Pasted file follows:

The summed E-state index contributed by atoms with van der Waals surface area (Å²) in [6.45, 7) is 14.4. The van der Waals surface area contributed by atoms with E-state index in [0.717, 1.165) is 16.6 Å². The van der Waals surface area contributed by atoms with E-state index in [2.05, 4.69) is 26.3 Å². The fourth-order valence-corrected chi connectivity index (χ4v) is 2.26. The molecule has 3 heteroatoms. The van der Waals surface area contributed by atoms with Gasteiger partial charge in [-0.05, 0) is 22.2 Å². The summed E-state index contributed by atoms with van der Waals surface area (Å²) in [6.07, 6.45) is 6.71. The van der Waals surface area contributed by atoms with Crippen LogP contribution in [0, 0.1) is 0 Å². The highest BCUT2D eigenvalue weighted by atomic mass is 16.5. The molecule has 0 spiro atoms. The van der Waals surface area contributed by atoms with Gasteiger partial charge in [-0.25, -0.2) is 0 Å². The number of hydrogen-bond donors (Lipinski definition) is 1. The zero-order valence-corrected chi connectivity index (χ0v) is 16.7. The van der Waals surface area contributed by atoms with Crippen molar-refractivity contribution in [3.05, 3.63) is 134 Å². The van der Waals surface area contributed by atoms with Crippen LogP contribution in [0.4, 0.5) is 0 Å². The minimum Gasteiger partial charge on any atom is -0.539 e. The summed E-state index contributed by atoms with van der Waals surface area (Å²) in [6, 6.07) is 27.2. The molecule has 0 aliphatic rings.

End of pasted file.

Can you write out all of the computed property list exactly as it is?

The summed E-state index contributed by atoms with van der Waals surface area (Å²) in [6.45, 7) is 14.4. The van der Waals surface area contributed by atoms with E-state index in [0.717, 1.165) is 16.6 Å². The van der Waals surface area contributed by atoms with E-state index in [2.05, 4.69) is 26.3 Å². The fourth-order valence-corrected chi connectivity index (χ4v) is 2.26. The molecule has 3 heteroatoms. The van der Waals surface area contributed by atoms with Gasteiger partial charge in [-0.05, 0) is 22.2 Å². The summed E-state index contributed by atoms with van der Waals surface area (Å²) in [6.07, 6.45) is 6.71. The van der Waals surface area contributed by atoms with Crippen LogP contribution in [0, 0.1) is 0 Å². The highest BCUT2D eigenvalue weighted by atomic mass is 16.5. The molecule has 0 spiro atoms. The van der Waals surface area contributed by atoms with Gasteiger partial charge in [-0.25, -0.2) is 0 Å². The number of hydrogen-bond donors (Lipinski definition) is 1. The zero-order valence-corrected chi connectivity index (χ0v) is 16.7. The van der Waals surface area contributed by atoms with Crippen molar-refractivity contribution in [3.05, 3.63) is 134 Å². The van der Waals surface area contributed by atoms with Crippen LogP contribution in [0.4, 0.5) is 0 Å². The minimum Gasteiger partial charge on any atom is -0.539 e. The summed E-state index contributed by atoms with van der Waals surface area (Å²) in [6, 6.07) is 27.2. The molecule has 0 aliphatic rings.